Utilisation of Waste Powder Coating as a Binder in the Manufacture of Composite Boards

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dc.contributor.advisor Edmonds, N en
dc.contributor.advisor Easteal, N en
dc.contributor.author Abhyankar, Anuradha en
dc.date.accessioned 2020-05-08T01:13:00Z en
dc.date.issued 2008 en
dc.identifier.uri http://hdl.handle.net/2292/50561 en
dc.description Full Text is available to authenticated members of The University of Auckland only. en
dc.description.abstract Wide public disquiet about plastics going to landfills is based on the fact that they degrade very slowly and should be recycled. A more fundamental issue is that plastics disposal represents a waste of a valuable, non-renewable petrochemical resource. This problem is also faced by powder coatings, and this study focuses on the powder coating industry and the reuse of waste powder coating powder and fines. These are estimated to be over 5% of production quantities and are generated during the manufacturing process, as old stock unfit for sale and as overspray from the coating applicator. Waste powder coatings are of mixed colours and curing chemistries. The annual world manufacture of powder coating is estimated to be about 1,466,000 tonnes; 5% of this figure equates to over 70,000 tonnes that is sent to landfills each year. Landfilling this quantity of material is an obvious waste of resources and presents a real threat to the environment in years to come. The main focus of this research was to utilise waste powder coating powder (WPCP) as a binder (matrix), in a composite board using wood fibre in the form of sawdust. Although WPCP is a thermoplastic; it Crosslirdcs to form a thermosetting polymer when heated, providing increased strength to composite structures compared to thermoplastic analogues. Natural fibres, paper and wood are hydrophilic. To make a composite out of WPCP and a hydrophilic reinforcing component requires formulating the binder so that wood fibres are fully wetted by the matrix. This factor was instrumental in the success of this project. This resulted in the design of a new type of particleboard. This project also has obvious environmental advantages. Minimising the wastes sent to landfills is a key objective, another is to try and extend the life cycle of material that has already been produced, so easing the pressure of demand for virgin raw materials. Other waste streams identified were evaluated and selected for use. Sawdust waste from the lumber/construction industry was utilised as the main reinforcing material. Waste paint was used as a ςcompatibilizer, between the matrix (powder coating powder) and the sawdust reinforcement. Powder coating and paint have resin, pigments, fillers and additives in their composition. For this study three thermosetting powders were evaluated. The materials were mixed in predetermined ratios and compression moulded into boards under precisely controlled conditions. DSC, SEM, EDX, XRF and FTIR were used to characterise the composition of the resulting composites. The composite boards resembled particleboards and were tested for their mechanical properties according to prescribed standards (ASZNZS 1895.1:2004 for Reconstituted Wood Based Panels) providing very satisfactory results. Physical and mechanical tests include the determination of IBS, MOE, MOR, swelling, moisture and density of boards. SEM confirmed good coating of the polymeric matrix over the sawdust particles. Ruptured samples showed breaking of the sawdust particles (against being pulled) indicating good board construction. The boards have been patented and commercialised by Orica Powder Coatings Ltd. Commercialisation will extend the Iife cycle of these industrial wastes by value addition, generate additional income, save dumping charges and ease the pressure on the environment. en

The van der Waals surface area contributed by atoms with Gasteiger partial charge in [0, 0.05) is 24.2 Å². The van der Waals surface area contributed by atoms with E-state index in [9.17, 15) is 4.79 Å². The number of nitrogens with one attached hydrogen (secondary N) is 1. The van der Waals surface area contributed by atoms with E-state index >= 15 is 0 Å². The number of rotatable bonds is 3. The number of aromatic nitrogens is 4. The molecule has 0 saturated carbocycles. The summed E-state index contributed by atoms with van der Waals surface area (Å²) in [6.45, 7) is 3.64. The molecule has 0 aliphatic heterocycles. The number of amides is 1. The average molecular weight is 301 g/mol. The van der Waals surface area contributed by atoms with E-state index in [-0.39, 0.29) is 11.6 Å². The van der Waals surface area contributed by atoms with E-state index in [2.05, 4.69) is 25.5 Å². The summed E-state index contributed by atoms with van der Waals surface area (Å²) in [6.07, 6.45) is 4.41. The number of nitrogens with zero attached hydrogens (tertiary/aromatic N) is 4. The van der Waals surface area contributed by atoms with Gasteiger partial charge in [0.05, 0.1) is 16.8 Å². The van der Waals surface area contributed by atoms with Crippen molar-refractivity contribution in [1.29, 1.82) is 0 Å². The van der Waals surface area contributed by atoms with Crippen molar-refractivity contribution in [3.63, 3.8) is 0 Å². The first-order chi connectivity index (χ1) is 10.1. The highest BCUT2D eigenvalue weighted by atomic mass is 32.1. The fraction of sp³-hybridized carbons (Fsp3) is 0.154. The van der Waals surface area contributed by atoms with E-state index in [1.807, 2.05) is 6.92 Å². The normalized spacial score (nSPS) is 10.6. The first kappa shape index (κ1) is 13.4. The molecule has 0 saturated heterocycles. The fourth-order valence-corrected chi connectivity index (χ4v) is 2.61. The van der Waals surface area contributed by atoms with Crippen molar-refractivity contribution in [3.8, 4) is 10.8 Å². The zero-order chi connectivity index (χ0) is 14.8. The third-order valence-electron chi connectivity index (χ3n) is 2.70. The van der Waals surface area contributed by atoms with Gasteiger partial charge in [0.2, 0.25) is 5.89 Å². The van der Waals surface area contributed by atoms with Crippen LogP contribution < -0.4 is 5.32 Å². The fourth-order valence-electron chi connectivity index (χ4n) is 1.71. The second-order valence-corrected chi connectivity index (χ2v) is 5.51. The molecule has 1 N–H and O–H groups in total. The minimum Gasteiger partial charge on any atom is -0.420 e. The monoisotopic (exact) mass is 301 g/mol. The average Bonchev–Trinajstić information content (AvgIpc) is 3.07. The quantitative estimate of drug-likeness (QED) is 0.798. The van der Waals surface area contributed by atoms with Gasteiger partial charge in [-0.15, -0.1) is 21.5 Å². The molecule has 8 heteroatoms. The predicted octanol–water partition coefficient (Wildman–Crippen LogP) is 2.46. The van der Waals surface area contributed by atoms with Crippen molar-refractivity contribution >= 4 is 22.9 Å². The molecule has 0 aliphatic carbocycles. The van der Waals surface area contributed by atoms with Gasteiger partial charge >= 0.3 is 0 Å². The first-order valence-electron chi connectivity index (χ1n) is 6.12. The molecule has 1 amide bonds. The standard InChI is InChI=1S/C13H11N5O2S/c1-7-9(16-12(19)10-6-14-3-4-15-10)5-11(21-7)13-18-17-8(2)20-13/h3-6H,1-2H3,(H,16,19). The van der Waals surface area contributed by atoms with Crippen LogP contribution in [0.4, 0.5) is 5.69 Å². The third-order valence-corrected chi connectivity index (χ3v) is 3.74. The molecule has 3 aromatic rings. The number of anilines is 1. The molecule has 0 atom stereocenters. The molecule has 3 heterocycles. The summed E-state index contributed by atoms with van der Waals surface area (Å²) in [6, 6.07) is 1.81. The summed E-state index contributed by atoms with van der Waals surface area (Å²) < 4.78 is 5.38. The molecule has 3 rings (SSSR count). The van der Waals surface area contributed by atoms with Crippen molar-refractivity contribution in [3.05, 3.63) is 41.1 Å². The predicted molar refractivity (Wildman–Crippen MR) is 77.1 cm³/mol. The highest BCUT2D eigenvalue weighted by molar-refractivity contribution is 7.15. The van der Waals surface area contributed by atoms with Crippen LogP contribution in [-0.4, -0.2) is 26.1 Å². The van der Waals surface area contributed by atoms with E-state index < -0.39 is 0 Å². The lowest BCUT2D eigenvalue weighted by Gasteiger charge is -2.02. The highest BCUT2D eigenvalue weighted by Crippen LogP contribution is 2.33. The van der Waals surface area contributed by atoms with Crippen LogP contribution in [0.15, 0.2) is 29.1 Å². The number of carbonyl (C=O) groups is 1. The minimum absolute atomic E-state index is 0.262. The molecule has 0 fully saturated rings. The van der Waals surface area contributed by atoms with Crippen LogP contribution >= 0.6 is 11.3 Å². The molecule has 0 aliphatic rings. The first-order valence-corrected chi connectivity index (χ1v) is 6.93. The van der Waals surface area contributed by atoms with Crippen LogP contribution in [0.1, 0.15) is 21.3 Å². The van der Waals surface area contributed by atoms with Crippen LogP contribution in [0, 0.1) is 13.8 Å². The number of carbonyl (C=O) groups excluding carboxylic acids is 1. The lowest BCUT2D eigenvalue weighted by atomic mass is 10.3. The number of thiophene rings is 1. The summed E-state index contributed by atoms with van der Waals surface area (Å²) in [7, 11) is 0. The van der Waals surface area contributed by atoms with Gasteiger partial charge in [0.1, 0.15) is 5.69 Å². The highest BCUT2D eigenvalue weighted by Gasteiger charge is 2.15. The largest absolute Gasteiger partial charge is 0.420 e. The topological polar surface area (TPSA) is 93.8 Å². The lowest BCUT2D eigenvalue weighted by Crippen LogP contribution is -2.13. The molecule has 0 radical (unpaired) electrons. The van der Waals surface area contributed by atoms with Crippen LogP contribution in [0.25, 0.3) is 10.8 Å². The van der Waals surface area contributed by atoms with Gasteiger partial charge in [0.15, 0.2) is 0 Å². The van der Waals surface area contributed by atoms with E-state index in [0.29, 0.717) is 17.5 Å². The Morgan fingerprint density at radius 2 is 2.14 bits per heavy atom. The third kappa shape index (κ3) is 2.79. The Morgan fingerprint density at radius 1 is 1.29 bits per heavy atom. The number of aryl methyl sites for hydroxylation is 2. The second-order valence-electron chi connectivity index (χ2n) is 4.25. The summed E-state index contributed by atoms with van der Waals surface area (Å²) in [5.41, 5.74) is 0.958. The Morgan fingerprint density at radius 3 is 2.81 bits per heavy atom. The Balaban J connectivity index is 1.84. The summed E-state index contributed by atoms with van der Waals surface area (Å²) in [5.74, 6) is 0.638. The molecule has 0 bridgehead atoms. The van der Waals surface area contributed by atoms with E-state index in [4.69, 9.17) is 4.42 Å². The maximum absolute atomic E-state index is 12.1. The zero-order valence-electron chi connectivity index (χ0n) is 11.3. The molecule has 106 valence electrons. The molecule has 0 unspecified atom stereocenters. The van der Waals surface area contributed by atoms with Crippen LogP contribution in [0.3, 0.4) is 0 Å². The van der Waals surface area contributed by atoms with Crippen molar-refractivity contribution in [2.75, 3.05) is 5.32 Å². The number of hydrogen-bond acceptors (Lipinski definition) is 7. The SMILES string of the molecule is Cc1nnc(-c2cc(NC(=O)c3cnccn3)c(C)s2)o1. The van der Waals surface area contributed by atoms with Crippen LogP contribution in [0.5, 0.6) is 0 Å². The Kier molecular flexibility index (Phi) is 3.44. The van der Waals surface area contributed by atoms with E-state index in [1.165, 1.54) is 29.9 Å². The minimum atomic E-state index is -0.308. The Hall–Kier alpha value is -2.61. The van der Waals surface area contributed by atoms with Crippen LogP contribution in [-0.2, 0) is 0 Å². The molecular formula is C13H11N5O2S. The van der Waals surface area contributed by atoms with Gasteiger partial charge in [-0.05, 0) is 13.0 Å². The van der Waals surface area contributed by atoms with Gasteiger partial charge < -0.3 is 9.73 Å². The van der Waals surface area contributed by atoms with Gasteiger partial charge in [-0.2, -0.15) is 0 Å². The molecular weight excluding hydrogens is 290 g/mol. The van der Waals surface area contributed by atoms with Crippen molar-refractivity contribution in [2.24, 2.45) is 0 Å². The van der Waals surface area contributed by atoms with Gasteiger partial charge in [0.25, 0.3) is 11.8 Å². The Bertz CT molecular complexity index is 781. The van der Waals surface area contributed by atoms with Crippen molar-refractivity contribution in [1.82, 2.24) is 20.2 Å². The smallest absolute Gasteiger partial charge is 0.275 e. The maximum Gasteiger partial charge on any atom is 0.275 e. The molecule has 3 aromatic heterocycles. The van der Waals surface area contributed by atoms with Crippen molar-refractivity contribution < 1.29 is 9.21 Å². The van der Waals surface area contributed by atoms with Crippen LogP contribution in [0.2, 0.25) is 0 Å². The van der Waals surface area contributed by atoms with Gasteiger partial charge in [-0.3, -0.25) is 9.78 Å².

dc.publisher ResearchSpace@Auckland en
dc.relation.ispartof PhD Thesis - University of Auckland en
dc.relation.isreferencedby UoA99190839314002091 en
dc.rights Items in ResearchSpace are protected by copyright, with all rights reserved, unless otherwise indicated. Previously published items are made available in accordance with the copyright policy of the publisher. en
dc.rights.uri https://researchspace.auckland.ac.nz/docs/uoa-docs/rights.htm en
dc.title Utilisation of Waste Powder Coating as a Binder in the Manufacture of Composite Boards en
dc.type Thesis en
thesis.degree.discipline Chemistry en
thesis.degree.grantor The University of Auckland en
thesis.degree.level Doctoral en
thesis.degree.name PhD en
dc.rights.holder Copyright: The author en
pubs.elements-id 56212 en
pubs.record-created-at-source-date 2010-09-01 en


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